It was with great sadness that we heard the news that one of the world’s legendary gunmakers had passed away. Here is our remembrance of him, by Diggory Hadoke
Fabbri is probably Italy’s finest gunmaker. The company, based in Brescia, makes around thirty guns a year. They are supremely, unashamedly, expensive and there is a waiting list. Yesterday, the sad news emerged that the founder, Ivano Fabbri, had died at the age of ninety-four.
Born in 1928, Ivano Fabbri started his working life as an automotive engineer. He was working for Fiat in 1960, when he met Daniele Perazzi and it was with Perazzi that he made his bones in the gun trade, when the two embarked on a mission to build competition shotguns that would become world-beaters.
The 1964 triumph of Ennio Mattarelli, who won Gold at the Tokyo Olympics, Perazzi shotgun in hand, cemented the duo’s credentials as first class gunmakers.
Perazzi wanted to continue to develop competition shotguns, while Fabbri’s ambition lay in creating best quality game guns to rival the Boss and Woodward designs he so admired. So, the two parted company in 1965 and Fabbri was born.
While Ivo Fabbri revered the famous London gunmakers, he was an engineer at heart and he was convinced that machinery and technology could achieve better results than traditional methods, which were decidedly Victorian.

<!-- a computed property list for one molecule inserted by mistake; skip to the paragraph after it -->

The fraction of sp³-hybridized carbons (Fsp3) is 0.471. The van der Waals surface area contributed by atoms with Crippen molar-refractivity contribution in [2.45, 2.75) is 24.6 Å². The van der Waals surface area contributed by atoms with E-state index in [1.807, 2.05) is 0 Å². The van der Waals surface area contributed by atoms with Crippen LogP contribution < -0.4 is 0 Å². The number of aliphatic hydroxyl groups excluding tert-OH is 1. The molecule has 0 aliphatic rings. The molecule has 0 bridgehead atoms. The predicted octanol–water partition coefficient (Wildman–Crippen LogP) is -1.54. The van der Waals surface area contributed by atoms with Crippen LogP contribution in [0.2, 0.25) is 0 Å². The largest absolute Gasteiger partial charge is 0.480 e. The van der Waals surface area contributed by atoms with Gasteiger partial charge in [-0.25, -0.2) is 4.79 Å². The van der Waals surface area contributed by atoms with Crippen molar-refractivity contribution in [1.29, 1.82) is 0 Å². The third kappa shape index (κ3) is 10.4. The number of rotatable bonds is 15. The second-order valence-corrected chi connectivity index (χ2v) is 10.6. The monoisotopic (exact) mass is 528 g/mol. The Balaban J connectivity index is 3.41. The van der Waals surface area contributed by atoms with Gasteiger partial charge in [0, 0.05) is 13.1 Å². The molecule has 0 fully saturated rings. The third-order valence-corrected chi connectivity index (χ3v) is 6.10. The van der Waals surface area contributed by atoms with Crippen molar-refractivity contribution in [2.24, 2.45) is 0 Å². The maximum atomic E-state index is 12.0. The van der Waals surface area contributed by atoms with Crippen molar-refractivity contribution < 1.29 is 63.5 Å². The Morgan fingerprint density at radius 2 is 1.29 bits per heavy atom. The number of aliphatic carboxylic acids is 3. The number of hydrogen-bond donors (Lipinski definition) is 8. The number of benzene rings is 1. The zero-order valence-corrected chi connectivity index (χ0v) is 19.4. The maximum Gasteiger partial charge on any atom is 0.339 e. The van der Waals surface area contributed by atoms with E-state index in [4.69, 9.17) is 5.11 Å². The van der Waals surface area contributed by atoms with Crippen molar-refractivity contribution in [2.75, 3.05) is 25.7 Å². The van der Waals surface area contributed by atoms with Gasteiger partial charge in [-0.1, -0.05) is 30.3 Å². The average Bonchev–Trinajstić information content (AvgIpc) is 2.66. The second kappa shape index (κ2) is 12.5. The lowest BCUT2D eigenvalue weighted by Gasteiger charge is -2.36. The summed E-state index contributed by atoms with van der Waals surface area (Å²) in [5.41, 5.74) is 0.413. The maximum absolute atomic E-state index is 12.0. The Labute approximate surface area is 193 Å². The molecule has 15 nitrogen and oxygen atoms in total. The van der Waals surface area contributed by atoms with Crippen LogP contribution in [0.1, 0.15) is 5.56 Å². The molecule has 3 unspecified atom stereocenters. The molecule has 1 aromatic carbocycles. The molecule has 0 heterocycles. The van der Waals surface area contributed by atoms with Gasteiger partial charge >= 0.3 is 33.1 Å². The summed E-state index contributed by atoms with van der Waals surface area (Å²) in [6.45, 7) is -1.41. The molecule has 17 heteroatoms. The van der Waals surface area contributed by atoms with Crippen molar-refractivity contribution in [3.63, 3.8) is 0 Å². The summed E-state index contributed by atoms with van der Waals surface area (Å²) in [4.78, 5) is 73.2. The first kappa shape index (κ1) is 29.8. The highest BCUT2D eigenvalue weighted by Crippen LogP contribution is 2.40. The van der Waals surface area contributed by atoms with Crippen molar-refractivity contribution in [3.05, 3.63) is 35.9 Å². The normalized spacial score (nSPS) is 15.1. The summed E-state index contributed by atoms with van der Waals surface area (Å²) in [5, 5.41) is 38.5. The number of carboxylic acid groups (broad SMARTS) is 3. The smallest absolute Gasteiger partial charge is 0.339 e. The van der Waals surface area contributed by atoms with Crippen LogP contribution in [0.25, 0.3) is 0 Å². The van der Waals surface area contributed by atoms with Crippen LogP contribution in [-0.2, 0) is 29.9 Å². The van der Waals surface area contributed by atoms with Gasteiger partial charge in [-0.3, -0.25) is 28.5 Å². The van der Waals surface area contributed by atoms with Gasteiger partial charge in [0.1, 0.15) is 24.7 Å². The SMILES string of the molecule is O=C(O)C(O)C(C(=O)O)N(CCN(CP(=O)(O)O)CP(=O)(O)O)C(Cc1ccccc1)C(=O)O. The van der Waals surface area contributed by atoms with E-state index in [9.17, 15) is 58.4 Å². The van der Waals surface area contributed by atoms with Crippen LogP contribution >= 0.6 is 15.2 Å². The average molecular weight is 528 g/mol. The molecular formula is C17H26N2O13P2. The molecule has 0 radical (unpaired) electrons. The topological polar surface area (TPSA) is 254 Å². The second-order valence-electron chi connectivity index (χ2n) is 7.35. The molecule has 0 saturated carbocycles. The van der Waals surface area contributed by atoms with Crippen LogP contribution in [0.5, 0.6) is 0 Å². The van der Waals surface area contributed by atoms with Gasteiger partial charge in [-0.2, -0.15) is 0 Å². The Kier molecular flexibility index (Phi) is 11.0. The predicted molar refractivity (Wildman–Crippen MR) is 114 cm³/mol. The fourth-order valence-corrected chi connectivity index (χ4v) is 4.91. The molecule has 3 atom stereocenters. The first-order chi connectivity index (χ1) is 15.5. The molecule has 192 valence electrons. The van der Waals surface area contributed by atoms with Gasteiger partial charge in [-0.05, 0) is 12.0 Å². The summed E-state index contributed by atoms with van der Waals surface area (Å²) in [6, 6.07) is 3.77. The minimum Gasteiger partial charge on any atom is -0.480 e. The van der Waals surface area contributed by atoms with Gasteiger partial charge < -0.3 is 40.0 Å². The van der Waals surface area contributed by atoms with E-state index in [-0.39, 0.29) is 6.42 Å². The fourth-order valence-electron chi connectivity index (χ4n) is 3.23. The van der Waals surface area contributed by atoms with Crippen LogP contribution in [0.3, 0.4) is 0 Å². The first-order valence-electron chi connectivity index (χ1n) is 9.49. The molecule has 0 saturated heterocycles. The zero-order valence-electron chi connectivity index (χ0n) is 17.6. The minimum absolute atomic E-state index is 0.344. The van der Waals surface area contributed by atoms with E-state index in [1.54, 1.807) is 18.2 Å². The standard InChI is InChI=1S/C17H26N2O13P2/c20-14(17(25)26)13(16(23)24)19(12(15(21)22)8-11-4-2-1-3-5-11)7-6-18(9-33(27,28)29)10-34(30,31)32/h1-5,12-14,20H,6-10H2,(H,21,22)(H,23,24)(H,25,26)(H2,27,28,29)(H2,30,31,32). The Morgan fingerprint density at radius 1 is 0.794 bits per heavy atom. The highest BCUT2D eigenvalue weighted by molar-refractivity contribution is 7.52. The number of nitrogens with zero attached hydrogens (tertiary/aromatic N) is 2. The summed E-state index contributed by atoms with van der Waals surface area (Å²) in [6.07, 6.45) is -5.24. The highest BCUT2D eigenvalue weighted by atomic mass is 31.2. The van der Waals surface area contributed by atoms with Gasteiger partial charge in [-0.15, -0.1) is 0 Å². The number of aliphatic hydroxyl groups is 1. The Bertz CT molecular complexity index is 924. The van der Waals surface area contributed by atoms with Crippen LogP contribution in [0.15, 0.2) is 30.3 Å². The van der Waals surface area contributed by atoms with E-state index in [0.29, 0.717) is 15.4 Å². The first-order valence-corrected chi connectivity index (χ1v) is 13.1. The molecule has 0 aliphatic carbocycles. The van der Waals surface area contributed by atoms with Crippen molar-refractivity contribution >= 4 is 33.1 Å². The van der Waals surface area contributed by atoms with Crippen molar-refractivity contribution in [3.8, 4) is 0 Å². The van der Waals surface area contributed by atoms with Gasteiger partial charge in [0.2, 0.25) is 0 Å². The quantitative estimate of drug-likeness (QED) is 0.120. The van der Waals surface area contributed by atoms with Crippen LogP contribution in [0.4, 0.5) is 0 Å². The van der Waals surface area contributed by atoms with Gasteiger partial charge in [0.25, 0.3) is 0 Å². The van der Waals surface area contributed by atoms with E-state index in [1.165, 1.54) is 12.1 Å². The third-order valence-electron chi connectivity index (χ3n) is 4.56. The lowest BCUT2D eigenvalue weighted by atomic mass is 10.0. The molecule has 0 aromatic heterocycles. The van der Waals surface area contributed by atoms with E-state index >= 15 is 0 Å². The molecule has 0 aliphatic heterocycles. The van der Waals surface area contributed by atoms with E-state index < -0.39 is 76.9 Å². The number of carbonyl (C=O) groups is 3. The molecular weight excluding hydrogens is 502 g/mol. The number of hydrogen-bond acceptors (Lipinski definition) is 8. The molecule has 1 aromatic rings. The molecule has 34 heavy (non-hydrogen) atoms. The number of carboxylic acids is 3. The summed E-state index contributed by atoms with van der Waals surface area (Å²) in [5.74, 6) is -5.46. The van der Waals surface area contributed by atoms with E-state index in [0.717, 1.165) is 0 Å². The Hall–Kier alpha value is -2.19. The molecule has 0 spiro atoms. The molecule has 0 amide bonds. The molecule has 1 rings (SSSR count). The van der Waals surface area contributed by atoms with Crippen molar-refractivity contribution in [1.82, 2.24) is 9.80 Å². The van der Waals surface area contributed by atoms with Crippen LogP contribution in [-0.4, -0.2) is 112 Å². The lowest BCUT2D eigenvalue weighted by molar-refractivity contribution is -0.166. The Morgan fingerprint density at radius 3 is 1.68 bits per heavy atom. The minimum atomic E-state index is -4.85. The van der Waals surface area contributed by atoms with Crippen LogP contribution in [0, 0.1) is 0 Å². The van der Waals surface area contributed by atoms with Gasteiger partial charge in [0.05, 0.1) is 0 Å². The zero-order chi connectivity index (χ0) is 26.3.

Over the next three decades, Fabbri, later joined by his son Tulio, developed new methods of construction, introduced titanium as an action material, made micro-welded aeronautical stainless steel barrels with a finish of ‘diamond-like-carbon’, which he described as “indestructible” and sold guns to the likes of Tom Selleck and Steven Spielberg for even more than his London competitors charged.
Ivo Fabbri was a man with a vision and he lived to see his vision conquer the world. The company today is steered by his son Tulio Fabbri and remains a family business, employing Tulio’s wife Gisela and his own son, Ivo.
It stands proudly as the legacy of a truly innovative and revolutionary character; one the Gun Trade should pause a while to salute (preferably with a shot of grappa).